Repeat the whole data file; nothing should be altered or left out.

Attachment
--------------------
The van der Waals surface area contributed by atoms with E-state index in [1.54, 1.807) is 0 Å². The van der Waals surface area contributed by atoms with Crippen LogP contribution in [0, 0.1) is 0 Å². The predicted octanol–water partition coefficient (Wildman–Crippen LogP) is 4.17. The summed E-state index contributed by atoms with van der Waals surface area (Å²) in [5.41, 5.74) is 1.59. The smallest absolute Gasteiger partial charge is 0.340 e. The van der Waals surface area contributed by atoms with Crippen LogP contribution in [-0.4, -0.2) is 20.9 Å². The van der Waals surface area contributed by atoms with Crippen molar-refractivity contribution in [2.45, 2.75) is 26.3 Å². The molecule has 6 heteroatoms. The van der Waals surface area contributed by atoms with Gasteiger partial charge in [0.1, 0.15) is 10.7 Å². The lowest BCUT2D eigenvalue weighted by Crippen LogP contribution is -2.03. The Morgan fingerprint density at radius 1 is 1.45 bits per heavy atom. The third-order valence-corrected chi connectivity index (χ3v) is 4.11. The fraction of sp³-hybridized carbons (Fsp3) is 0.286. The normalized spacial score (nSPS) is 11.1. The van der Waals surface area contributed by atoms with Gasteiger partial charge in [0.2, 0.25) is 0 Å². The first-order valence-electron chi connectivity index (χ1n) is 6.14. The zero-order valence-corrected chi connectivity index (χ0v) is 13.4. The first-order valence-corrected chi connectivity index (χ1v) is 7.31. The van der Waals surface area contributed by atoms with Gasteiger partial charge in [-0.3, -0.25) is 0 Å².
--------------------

The van der Waals surface area contributed by atoms with E-state index in [1.54, 1.807) is 0 Å². The van der Waals surface area contributed by atoms with Crippen LogP contribution in [0, 0.1) is 0 Å². The predicted octanol–water partition coefficient (Wildman–Crippen LogP) is 4.17. The summed E-state index contributed by atoms with van der Waals surface area (Å²) in [5.41, 5.74) is 1.59. The smallest absolute Gasteiger partial charge is 0.340 e. The van der Waals surface area contributed by atoms with Crippen LogP contribution in [-0.4, -0.2) is 20.9 Å². The van der Waals surface area contributed by atoms with Crippen molar-refractivity contribution in [2.45, 2.75) is 26.3 Å². The molecule has 6 heteroatoms. The van der Waals surface area contributed by atoms with Gasteiger partial charge in [0.1, 0.15) is 10.7 Å². The lowest BCUT2D eigenvalue weighted by Crippen LogP contribution is -2.03. The Morgan fingerprint density at radius 1 is 1.45 bits per heavy atom. The third-order valence-corrected chi connectivity index (χ3v) is 4.11. The fraction of sp³-hybridized carbons (Fsp3) is 0.286. The normalized spacial score (nSPS) is 11.1. The van der Waals surface area contributed by atoms with Gasteiger partial charge in [0.2, 0.25) is 0 Å². The first-order valence-electron chi connectivity index (χ1n) is 6.14. The zero-order valence-corrected chi connectivity index (χ0v) is 13.4. The first-order valence-corrected chi connectivity index (χ1v) is 7.31. The van der Waals surface area contributed by atoms with Gasteiger partial charge in [-0.3, -0.25) is 0 Å².